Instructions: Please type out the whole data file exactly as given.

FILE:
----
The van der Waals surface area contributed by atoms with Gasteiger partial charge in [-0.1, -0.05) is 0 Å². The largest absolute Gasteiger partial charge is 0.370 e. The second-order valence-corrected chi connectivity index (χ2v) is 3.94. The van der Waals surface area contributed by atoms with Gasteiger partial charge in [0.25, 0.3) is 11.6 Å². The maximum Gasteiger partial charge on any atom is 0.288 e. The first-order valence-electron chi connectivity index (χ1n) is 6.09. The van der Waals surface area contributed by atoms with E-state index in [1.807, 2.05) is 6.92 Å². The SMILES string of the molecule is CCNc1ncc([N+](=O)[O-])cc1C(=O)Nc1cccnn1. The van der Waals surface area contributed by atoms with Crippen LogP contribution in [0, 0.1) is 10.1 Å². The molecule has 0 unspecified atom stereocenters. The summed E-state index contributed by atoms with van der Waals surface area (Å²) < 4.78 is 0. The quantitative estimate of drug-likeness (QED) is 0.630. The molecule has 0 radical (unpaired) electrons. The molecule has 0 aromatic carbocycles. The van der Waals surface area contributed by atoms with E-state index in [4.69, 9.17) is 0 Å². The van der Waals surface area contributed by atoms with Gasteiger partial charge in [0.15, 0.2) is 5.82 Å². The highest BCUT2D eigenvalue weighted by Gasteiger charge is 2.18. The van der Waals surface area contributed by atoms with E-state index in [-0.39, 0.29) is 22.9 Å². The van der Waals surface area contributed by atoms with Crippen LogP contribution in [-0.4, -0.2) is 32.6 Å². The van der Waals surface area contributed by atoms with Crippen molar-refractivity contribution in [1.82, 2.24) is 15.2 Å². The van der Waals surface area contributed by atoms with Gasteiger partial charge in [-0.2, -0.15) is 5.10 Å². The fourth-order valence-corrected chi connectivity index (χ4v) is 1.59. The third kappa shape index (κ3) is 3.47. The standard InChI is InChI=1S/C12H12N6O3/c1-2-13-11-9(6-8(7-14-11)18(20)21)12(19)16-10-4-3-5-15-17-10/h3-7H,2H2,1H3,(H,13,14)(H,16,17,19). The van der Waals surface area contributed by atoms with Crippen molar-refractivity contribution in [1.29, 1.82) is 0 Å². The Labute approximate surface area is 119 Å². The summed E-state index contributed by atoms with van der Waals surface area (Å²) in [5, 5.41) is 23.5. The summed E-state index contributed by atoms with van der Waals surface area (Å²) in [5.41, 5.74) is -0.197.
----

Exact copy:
The van der Waals surface area contributed by atoms with Gasteiger partial charge in [-0.1, -0.05) is 0 Å². The largest absolute Gasteiger partial charge is 0.370 e. The second-order valence-corrected chi connectivity index (χ2v) is 3.94. The van der Waals surface area contributed by atoms with Gasteiger partial charge in [0.25, 0.3) is 11.6 Å². The maximum Gasteiger partial charge on any atom is 0.288 e. The first-order valence-electron chi connectivity index (χ1n) is 6.09. The van der Waals surface area contributed by atoms with E-state index in [1.807, 2.05) is 6.92 Å². The SMILES string of the molecule is CCNc1ncc([N+](=O)[O-])cc1C(=O)Nc1cccnn1. The van der Waals surface area contributed by atoms with Crippen LogP contribution in [0, 0.1) is 10.1 Å². The molecule has 0 unspecified atom stereocenters. The summed E-state index contributed by atoms with van der Waals surface area (Å²) < 4.78 is 0. The quantitative estimate of drug-likeness (QED) is 0.630. The molecule has 0 radical (unpaired) electrons. The molecule has 0 aromatic carbocycles. The van der Waals surface area contributed by atoms with E-state index in [4.69, 9.17) is 0 Å². The van der Waals surface area contributed by atoms with Gasteiger partial charge in [0.15, 0.2) is 5.82 Å². The highest BCUT2D eigenvalue weighted by Gasteiger charge is 2.18. The van der Waals surface area contributed by atoms with E-state index in [-0.39, 0.29) is 22.9 Å². The van der Waals surface area contributed by atoms with Crippen LogP contribution in [-0.4, -0.2) is 32.6 Å². The van der Waals surface area contributed by atoms with Crippen molar-refractivity contribution in [1.82, 2.24) is 15.2 Å². The van der Waals surface area contributed by atoms with Gasteiger partial charge in [-0.2, -0.15) is 5.10 Å². The fourth-order valence-corrected chi connectivity index (χ4v) is 1.59. The third kappa shape index (κ3) is 3.47. The standard InChI is InChI=1S/C12H12N6O3/c1-2-13-11-9(6-8(7-14-11)18(20)21)12(19)16-10-4-3-5-15-17-10/h3-7H,2H2,1H3,(H,13,14)(H,16,17,19). The van der Waals surface area contributed by atoms with Crippen molar-refractivity contribution in [1.29, 1.82) is 0 Å². The Labute approximate surface area is 119 Å². The summed E-state index contributed by atoms with van der Waals surface area (Å²) in [5, 5.41) is 23.5. The summed E-state index contributed by atoms with van der Waals surface area (Å²) in [5.41, 5.74) is -0.197.